Células navegam com uma rede local de excitação e de inibição global tendenciosa

sexta-feira, setembro 24, 2010

Cells navigate with a local-excitation, global-inhibition-biased excitable network

Yuan Xiong a, Chuan-Hsiang Huang b, Pablo A. Iglesias a, and Peter N. Devreotes b,1

-Author Affiliations

aDepartment of Electrical and Computer Engineering, Johns Hopkins University, Baltimore, MD 21218; and
bDepartment of Cell Biology, Johns Hopkins University, School of Medicine, Baltimore, MD 21205-2196

Contributed by Peter N. Devreotes, August 5, 2010 (sent for review May 14, 2010)


Cells have an internal compass that enables them to move along shallow chemical gradients. As amoeboid cells migrate, signaling events such as Ras and PI3K activation occur spontaneously on pseudopodia. Uniform stimuli trigger a symmetric response, whereupon cells stop and round up; then localized patches of activity appear as cells spread. Finally cells adapt and resume random migration. In contrast, chemotactic gradients continuously direct signaling events to the front of the cell. Local-excitation, global-inhibition (LEGI) and reaction–diffusion models have captured some of these features of chemotaxing cells, but no system has explained the complex response kinetics, sensitivity to shallow gradients, or the role of recently observed propagating waves within the actin cytoskeleton. We report here that Ras and PI3K activation move in phase with the cytoskeleton events and, drawing on all of these observations, propose the LEGI-biased excitable network hypothesis. We formulate a model that simulates most of the behaviors of chemotactic cells: In the absence of stimulation, there are spontaneous spots of activity. Stimulus increments trigger an initial burst of patches followed by localized secondary events. After a few minutes, the system adapts, again displaying random activity. In gradients, the activity patches are directed continuously and selectively toward the chemoattractant, providing an extraordinary degree of amplification. Importantly, by perturbing model parameters, we generate distinct behaviors consistent with known classes of mutants. Our study brings together heretofore diverse observations on spontaneous cytoskeletal activity, signaling responses to temporal stimuli, and spatial gradient sensing into a unified scheme.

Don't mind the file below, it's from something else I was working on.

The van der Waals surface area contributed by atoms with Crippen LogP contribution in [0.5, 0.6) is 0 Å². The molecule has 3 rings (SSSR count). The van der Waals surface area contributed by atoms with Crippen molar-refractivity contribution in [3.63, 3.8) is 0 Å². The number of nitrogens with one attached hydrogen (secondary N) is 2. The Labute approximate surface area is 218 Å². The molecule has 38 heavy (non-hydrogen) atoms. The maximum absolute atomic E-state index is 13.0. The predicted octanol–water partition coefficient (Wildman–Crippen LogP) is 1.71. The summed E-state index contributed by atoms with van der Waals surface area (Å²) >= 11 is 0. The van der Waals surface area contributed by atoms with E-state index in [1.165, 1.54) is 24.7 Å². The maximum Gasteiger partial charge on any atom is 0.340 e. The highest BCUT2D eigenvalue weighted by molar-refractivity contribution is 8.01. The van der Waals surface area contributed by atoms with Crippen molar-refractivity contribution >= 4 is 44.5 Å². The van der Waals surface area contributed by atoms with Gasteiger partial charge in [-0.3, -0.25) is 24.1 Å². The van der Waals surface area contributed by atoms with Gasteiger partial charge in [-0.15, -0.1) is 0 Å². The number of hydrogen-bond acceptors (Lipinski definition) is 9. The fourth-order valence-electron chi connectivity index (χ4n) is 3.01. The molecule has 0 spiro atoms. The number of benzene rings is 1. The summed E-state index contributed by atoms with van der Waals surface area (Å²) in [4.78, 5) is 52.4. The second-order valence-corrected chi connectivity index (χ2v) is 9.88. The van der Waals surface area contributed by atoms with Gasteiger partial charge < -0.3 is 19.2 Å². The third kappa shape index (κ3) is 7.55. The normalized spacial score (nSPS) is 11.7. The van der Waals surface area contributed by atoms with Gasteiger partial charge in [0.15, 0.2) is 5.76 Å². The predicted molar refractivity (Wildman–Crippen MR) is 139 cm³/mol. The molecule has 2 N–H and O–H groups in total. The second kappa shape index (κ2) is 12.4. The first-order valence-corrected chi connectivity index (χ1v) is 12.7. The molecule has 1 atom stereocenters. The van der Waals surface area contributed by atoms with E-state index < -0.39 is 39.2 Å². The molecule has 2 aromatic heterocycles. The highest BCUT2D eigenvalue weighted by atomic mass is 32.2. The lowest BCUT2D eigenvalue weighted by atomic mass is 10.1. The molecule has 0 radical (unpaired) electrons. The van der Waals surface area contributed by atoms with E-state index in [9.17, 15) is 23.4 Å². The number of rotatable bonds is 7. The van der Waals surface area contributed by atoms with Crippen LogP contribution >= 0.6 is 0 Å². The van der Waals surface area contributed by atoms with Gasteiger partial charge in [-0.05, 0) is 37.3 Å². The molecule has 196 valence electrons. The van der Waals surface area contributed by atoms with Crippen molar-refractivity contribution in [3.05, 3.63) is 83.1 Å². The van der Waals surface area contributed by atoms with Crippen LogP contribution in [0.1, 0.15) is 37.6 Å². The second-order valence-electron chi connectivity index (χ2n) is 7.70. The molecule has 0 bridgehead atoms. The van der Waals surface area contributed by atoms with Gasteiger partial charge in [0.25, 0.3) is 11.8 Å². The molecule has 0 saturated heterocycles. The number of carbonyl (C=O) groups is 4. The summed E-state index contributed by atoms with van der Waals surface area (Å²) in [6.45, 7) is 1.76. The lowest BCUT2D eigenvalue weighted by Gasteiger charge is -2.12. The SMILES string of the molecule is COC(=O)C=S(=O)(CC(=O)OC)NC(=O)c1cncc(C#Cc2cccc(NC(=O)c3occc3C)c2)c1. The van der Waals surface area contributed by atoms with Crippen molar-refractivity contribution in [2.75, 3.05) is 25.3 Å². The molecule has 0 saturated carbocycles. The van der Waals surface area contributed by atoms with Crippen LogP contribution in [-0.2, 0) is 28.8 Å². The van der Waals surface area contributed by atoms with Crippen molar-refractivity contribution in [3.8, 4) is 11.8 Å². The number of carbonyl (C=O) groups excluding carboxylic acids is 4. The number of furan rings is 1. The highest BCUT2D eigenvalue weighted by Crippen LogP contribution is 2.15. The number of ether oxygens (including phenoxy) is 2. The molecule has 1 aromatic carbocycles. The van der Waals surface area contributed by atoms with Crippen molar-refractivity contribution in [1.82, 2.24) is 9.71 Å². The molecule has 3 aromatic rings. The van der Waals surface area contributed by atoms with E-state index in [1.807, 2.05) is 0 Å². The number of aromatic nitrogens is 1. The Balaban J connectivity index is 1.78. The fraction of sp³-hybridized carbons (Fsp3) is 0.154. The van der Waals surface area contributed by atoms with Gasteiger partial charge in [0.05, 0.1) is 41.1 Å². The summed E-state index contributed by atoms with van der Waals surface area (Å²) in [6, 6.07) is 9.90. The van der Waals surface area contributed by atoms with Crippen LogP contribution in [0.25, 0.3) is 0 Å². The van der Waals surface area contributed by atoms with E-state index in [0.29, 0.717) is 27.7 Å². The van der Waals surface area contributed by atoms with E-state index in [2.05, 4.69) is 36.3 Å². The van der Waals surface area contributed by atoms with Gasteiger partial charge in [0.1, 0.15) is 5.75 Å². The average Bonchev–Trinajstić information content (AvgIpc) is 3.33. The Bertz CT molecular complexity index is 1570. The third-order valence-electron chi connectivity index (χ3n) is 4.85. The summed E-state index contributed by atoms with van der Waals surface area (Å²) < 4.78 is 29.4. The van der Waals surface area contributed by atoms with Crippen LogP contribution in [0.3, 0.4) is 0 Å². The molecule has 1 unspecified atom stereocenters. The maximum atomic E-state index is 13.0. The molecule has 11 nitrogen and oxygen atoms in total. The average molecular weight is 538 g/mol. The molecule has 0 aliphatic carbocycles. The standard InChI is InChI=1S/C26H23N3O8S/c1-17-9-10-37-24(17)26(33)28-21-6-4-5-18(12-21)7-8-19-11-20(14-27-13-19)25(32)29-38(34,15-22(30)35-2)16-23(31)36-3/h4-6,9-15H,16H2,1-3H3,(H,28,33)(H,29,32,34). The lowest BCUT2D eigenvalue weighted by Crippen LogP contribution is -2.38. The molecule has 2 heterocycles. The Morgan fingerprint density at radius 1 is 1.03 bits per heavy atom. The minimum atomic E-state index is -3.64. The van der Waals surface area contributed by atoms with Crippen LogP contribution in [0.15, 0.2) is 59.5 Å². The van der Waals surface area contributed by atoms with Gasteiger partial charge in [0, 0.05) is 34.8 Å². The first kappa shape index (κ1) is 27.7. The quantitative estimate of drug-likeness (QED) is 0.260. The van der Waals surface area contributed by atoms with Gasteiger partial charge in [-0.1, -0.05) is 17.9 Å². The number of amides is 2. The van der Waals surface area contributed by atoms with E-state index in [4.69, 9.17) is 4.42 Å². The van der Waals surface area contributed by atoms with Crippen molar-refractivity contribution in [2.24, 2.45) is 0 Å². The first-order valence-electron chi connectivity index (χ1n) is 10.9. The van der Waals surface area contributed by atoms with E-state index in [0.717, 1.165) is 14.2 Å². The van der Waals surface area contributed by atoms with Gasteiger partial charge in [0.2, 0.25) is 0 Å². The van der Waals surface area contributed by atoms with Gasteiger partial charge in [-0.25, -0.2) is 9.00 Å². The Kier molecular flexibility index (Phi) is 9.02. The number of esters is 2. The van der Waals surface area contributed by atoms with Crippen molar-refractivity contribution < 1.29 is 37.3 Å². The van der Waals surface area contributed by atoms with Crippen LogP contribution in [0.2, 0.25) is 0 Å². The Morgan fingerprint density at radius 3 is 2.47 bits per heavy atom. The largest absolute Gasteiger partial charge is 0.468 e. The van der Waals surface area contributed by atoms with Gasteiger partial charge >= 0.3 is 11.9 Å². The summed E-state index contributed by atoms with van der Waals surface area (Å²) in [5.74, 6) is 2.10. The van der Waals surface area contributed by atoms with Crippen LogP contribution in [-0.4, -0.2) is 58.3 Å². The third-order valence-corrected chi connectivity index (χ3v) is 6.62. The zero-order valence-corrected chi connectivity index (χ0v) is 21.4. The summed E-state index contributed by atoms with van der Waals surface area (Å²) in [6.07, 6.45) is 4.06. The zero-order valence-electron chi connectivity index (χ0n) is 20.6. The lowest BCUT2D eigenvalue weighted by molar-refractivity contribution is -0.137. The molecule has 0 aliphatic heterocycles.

adaptation, cell migration, excitability, inflammation, metastasis


1To whom correspondence should be addressed. E-mail: pnd@jhmi.edu.

Author contributions: Y.X., C.-H.H., P.A.I., and P.N.D. designed research; Y.X. and C.-H.H. performed research; Y.X., C.-H.H., P.A.I., and P.N.D. analyzed data; and Y.X., C.-H.H., P.A.I., and P.N.D. wrote the paper.

This contribution is part of the special series of Inaugural Articles by members of the National Academy of Sciences elected in 2005.

The authors declare no conflict of interest.

This article contains supporting information online at


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